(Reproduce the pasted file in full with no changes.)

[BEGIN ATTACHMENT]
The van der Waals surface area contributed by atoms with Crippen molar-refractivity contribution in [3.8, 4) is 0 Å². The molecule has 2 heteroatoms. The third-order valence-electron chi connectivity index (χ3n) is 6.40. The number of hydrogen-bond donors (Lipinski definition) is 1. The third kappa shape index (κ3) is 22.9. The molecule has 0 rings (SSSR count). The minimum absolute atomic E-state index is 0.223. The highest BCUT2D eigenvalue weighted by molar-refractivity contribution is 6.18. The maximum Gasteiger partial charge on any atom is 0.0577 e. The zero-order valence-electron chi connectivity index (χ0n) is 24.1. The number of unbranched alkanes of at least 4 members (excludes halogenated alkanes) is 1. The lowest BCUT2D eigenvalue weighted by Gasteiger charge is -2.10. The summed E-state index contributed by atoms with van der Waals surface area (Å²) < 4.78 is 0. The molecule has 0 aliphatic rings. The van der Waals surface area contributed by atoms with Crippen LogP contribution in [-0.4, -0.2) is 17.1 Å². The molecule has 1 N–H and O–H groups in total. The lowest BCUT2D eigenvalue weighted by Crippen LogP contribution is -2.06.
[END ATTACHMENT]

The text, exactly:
The van der Waals surface area contributed by atoms with Crippen molar-refractivity contribution in [3.8, 4) is 0 Å². The molecule has 2 heteroatoms. The third-order valence-electron chi connectivity index (χ3n) is 6.40. The number of hydrogen-bond donors (Lipinski definition) is 1. The third kappa shape index (κ3) is 22.9. The molecule has 0 rings (SSSR count). The minimum absolute atomic E-state index is 0.223. The highest BCUT2D eigenvalue weighted by molar-refractivity contribution is 6.18. The maximum Gasteiger partial charge on any atom is 0.0577 e. The zero-order valence-electron chi connectivity index (χ0n) is 24.1. The number of unbranched alkanes of at least 4 members (excludes halogenated alkanes) is 1. The lowest BCUT2D eigenvalue weighted by Gasteiger charge is -2.10. The summed E-state index contributed by atoms with van der Waals surface area (Å²) < 4.78 is 0. The molecule has 0 aliphatic rings. The van der Waals surface area contributed by atoms with Crippen LogP contribution in [-0.4, -0.2) is 17.1 Å². The molecule has 1 N–H and O–H groups in total. The lowest BCUT2D eigenvalue weighted by Crippen LogP contribution is -2.06.